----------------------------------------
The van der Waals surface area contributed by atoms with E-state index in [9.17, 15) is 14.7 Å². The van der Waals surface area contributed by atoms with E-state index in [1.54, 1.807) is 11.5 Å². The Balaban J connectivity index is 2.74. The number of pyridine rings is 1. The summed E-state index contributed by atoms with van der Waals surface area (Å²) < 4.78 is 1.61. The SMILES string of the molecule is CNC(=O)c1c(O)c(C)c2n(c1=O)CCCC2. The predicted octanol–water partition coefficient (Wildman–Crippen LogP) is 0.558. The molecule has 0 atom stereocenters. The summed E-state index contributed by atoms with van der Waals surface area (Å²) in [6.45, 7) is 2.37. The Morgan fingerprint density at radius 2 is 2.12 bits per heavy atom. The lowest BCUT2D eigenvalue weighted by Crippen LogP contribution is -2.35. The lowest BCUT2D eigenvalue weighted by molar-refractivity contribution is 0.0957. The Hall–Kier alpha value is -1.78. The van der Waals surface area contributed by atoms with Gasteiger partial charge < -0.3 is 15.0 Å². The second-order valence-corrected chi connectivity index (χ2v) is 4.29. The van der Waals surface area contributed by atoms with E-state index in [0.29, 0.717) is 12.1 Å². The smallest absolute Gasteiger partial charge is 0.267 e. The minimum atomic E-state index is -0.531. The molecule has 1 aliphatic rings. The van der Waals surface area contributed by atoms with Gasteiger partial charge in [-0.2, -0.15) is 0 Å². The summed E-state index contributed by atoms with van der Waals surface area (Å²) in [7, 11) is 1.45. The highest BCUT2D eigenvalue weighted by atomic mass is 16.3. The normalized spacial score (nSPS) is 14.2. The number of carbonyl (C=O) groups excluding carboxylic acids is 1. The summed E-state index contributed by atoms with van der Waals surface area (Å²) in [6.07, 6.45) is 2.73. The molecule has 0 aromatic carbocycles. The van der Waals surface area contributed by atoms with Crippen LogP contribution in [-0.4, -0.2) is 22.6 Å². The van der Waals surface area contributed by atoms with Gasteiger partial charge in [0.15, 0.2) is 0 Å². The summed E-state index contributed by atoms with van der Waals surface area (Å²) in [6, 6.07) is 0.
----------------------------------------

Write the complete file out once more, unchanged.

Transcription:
The van der Waals surface area contributed by atoms with E-state index in [9.17, 15) is 14.7 Å². The van der Waals surface area contributed by atoms with E-state index in [1.54, 1.807) is 11.5 Å². The Balaban J connectivity index is 2.74. The number of pyridine rings is 1. The summed E-state index contributed by atoms with van der Waals surface area (Å²) < 4.78 is 1.61. The SMILES string of the molecule is CNC(=O)c1c(O)c(C)c2n(c1=O)CCCC2. The predicted octanol–water partition coefficient (Wildman–Crippen LogP) is 0.558. The molecule has 0 atom stereocenters. The summed E-state index contributed by atoms with van der Waals surface area (Å²) in [6.45, 7) is 2.37. The Morgan fingerprint density at radius 2 is 2.12 bits per heavy atom. The lowest BCUT2D eigenvalue weighted by Crippen LogP contribution is -2.35. The lowest BCUT2D eigenvalue weighted by molar-refractivity contribution is 0.0957. The Hall–Kier alpha value is -1.78. The van der Waals surface area contributed by atoms with Gasteiger partial charge < -0.3 is 15.0 Å². The second-order valence-corrected chi connectivity index (χ2v) is 4.29. The van der Waals surface area contributed by atoms with E-state index in [0.29, 0.717) is 12.1 Å². The smallest absolute Gasteiger partial charge is 0.267 e. The minimum atomic E-state index is -0.531. The molecule has 1 aliphatic rings. The van der Waals surface area contributed by atoms with Gasteiger partial charge in [-0.2, -0.15) is 0 Å². The summed E-state index contributed by atoms with van der Waals surface area (Å²) in [7, 11) is 1.45. The highest BCUT2D eigenvalue weighted by atomic mass is 16.3. The normalized spacial score (nSPS) is 14.2. The number of carbonyl (C=O) groups excluding carboxylic acids is 1. The summed E-state index contributed by atoms with van der Waals surface area (Å²) in [6.07, 6.45) is 2.73. The molecule has 0 aromatic carbocycles. The van der Waals surface area contributed by atoms with Crippen LogP contribution in [-0.4, -0.2) is 22.6 Å². The van der Waals surface area contributed by atoms with Gasteiger partial charge in [0.15, 0.2) is 0 Å². The summed E-state index contributed by atoms with van der Waals surface area (Å²) in [6, 6.07) is 0.